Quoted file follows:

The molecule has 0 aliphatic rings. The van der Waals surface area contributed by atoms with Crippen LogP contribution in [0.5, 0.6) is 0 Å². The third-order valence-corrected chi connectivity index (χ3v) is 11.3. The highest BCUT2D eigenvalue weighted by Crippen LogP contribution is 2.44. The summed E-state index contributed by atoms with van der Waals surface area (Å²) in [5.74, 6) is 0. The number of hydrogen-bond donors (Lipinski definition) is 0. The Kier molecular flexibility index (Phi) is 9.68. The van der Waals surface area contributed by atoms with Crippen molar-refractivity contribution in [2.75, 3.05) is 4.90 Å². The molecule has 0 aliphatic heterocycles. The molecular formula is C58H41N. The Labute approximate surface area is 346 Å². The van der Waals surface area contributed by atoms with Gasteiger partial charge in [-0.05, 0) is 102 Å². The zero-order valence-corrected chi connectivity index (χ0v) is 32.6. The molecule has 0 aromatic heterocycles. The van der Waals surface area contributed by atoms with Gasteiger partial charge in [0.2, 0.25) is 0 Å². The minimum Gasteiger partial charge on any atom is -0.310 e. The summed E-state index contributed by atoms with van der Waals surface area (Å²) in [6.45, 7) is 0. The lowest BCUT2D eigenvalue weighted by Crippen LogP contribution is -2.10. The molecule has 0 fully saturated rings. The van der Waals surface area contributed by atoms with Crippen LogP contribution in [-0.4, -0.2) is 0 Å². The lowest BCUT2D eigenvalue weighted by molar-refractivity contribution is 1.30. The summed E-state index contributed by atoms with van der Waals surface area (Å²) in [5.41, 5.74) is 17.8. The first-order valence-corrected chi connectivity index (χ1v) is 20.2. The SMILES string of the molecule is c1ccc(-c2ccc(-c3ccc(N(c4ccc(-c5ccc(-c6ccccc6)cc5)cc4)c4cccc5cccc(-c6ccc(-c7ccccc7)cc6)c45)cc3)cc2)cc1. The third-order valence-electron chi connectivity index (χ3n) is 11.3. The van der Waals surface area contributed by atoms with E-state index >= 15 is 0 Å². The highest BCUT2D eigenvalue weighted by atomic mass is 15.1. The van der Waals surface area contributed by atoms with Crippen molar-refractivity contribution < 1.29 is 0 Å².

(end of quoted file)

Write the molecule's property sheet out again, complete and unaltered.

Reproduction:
The molecule has 0 aliphatic rings. The van der Waals surface area contributed by atoms with Crippen LogP contribution in [0.5, 0.6) is 0 Å². The third-order valence-corrected chi connectivity index (χ3v) is 11.3. The highest BCUT2D eigenvalue weighted by Crippen LogP contribution is 2.44. The summed E-state index contributed by atoms with van der Waals surface area (Å²) in [5.74, 6) is 0. The number of hydrogen-bond donors (Lipinski definition) is 0. The Kier molecular flexibility index (Phi) is 9.68. The van der Waals surface area contributed by atoms with Crippen molar-refractivity contribution in [2.75, 3.05) is 4.90 Å². The molecule has 0 aliphatic heterocycles. The molecular formula is C58H41N. The Labute approximate surface area is 346 Å². The van der Waals surface area contributed by atoms with Gasteiger partial charge in [-0.05, 0) is 102 Å². The zero-order valence-corrected chi connectivity index (χ0v) is 32.6. The molecule has 0 aromatic heterocycles. The van der Waals surface area contributed by atoms with Gasteiger partial charge in [0.2, 0.25) is 0 Å². The minimum Gasteiger partial charge on any atom is -0.310 e. The summed E-state index contributed by atoms with van der Waals surface area (Å²) in [6.45, 7) is 0. The lowest BCUT2D eigenvalue weighted by Crippen LogP contribution is -2.10. The molecule has 0 fully saturated rings. The van der Waals surface area contributed by atoms with Crippen LogP contribution in [-0.4, -0.2) is 0 Å². The lowest BCUT2D eigenvalue weighted by molar-refractivity contribution is 1.30. The summed E-state index contributed by atoms with van der Waals surface area (Å²) in [5.41, 5.74) is 17.8. The first-order valence-corrected chi connectivity index (χ1v) is 20.2. The SMILES string of the molecule is c1ccc(-c2ccc(-c3ccc(N(c4ccc(-c5ccc(-c6ccccc6)cc5)cc4)c4cccc5cccc(-c6ccc(-c7ccccc7)cc6)c45)cc3)cc2)cc1. The third-order valence-electron chi connectivity index (χ3n) is 11.3. The van der Waals surface area contributed by atoms with E-state index >= 15 is 0 Å². The highest BCUT2D eigenvalue weighted by atomic mass is 15.1. The van der Waals surface area contributed by atoms with Crippen molar-refractivity contribution < 1.29 is 0 Å².